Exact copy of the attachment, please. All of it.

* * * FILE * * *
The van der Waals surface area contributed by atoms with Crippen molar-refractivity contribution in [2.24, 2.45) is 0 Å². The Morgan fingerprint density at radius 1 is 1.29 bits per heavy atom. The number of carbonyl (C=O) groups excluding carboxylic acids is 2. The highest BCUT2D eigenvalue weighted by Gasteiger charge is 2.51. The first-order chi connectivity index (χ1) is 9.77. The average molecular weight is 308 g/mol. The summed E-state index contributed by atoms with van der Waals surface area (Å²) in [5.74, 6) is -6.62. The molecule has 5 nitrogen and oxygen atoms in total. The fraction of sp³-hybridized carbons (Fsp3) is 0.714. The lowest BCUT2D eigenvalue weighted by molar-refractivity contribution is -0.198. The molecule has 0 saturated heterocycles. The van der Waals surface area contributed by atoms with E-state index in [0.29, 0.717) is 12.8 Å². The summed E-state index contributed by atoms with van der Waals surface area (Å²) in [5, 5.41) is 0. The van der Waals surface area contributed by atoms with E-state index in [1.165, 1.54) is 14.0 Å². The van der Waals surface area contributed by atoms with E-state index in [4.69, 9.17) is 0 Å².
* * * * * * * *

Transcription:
The van der Waals surface area contributed by atoms with Crippen molar-refractivity contribution in [2.24, 2.45) is 0 Å². The Morgan fingerprint density at radius 1 is 1.29 bits per heavy atom. The number of carbonyl (C=O) groups excluding carboxylic acids is 2. The highest BCUT2D eigenvalue weighted by Gasteiger charge is 2.51. The first-order chi connectivity index (χ1) is 9.77. The average molecular weight is 308 g/mol. The summed E-state index contributed by atoms with van der Waals surface area (Å²) in [5.74, 6) is -6.62. The molecule has 5 nitrogen and oxygen atoms in total. The fraction of sp³-hybridized carbons (Fsp3) is 0.714. The lowest BCUT2D eigenvalue weighted by molar-refractivity contribution is -0.198. The molecule has 0 saturated heterocycles. The van der Waals surface area contributed by atoms with E-state index in [0.29, 0.717) is 12.8 Å². The summed E-state index contributed by atoms with van der Waals surface area (Å²) in [5, 5.41) is 0. The van der Waals surface area contributed by atoms with E-state index in [1.165, 1.54) is 14.0 Å². The van der Waals surface area contributed by atoms with E-state index in [4.69, 9.17) is 0 Å².